One of the proposed cab color schemes for D.C. taxis.
There was a lot of talk about D.C.'s taxi modernization plans Monday as D.C. Mayor Vincent Gray unveiled four proposed color schemes for District cabs, but the city's top taxi regulator would like to see the modernization effort moving more quickly.
The color scheme (options include red/white, red/black, yellow/white and yellow/green) is one part of taxi changes passed earlier this year that include adding credit card machines and GPS devices to cabs. The plans are expected to take years to implement and Ron Linton, head of the D.C. Taxicab Commission, says the process is taking too long.
"I’m a very impatient person and I would like to speed it up," said Ron Linton said Monday as the mayor discussed the proposed cab colors.
Modernization could take years
Although district lawmakers passed a taxicab modernization bill this year, the most important changes have yet to come to fruition: GPS smart meters, credit card payment machines and touch screen monitors for customers in the back seat.
“The people who ride in the cabs were pushing and pushing for a modernization program,” said Linton, referring to a survey [PDF] undertaken by the office of D.C. Councilmember Mary Cheh that found widespread dissatisfaction with the current conditions of taxicabs.
But a hiccup to to the credit card reader installation came last month when a panel of administrative law judges ruled against the District's plan to hire VeriFone to install the machines in cabs. The board found problems with the contract awarded to VeriFone, which beat out seven other tech firms. The matter is still under review by the District's Office of Contracting and Procurement.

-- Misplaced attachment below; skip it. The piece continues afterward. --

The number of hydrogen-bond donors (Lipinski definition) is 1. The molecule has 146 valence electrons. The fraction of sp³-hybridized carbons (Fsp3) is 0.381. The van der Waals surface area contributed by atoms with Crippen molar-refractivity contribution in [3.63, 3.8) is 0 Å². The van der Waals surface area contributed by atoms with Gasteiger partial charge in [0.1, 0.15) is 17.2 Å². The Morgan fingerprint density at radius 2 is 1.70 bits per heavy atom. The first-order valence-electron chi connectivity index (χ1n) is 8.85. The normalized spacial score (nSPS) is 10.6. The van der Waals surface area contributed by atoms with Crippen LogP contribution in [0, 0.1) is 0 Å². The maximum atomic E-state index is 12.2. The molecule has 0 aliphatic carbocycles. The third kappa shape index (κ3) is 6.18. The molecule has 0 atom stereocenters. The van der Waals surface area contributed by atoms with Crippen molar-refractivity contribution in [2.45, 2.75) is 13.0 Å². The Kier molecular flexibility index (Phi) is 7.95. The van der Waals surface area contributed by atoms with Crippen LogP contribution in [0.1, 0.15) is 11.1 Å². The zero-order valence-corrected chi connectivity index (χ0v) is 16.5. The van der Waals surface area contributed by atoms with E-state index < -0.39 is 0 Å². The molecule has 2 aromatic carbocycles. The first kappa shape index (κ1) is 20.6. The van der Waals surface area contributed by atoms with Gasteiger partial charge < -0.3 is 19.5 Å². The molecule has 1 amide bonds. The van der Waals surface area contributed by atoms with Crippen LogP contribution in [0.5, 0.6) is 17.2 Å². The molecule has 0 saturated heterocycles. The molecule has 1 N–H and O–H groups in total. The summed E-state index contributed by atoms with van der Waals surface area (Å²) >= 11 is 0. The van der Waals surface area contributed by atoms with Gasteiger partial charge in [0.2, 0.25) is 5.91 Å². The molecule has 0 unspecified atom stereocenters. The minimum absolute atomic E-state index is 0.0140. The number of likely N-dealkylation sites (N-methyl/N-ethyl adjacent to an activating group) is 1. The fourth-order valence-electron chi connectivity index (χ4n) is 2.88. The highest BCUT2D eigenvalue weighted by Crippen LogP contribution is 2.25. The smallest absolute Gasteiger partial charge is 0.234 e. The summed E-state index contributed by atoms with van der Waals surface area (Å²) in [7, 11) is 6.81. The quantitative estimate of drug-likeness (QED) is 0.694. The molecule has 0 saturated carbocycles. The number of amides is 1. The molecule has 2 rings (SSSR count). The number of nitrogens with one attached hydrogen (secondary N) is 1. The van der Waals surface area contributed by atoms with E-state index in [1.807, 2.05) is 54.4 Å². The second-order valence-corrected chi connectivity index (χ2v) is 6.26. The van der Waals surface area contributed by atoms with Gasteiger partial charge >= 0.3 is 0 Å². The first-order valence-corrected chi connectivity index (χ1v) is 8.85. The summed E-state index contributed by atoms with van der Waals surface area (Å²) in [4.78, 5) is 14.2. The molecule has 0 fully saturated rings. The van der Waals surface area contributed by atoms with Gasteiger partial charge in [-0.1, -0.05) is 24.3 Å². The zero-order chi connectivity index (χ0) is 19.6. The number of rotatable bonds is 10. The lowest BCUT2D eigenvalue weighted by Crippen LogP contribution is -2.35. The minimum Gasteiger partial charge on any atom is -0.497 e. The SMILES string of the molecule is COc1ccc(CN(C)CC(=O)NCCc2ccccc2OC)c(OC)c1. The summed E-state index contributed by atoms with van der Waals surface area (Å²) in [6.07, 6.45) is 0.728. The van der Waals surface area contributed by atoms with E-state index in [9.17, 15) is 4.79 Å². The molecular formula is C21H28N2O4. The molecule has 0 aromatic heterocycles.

"We selected Verifone on the basis of what was, in my judgment, an honest evaluation and a cost analysis," he said.
Some resistance from cab drivers
Many cab drivers have resisted the changes, saying credit card processing fees will bite into a day's pay or that GPS smart meters are an invasion of privacy. But the mayor argues the modernization is meant to ultimately benefit drivers and cab companies in addition to passengers.
"The changes have to come," Gray said. "This industry has got to change to be competitive. I actually think the cab drivers will make more money as a result of this."
Touch screen monitors that offer riders the option of tipping 15, 20, or 25 percent will induce larger tips, Gray said.
When the changes ultimately arrive is unclear. Roughly one-third of taxicabs have installed credit card machines on their own, Linton said. As for the paint jobs, they'll be introduced when drivers replace aging vehicles. The recent survey found the public’s preferred color to be yellow. Red came in second.
Linton’s office will choose the winning color scheme next year, taking into consideration public opinion. The public may vote for their favorite inside Verizon Center through January 7 where two sample cabs are on display, or on the D.C. Taxicab Commission's website. There's been no survey of which color cabbies prefer, but at least one outside the Verizon Center Monday wasn't impressed.
"It looks ugly. It’s no good for the city," said B.K. Anthony, whose cab is a light blue SUV. "It looks junky."
For the record, the mayor on Monday called the colors "funky."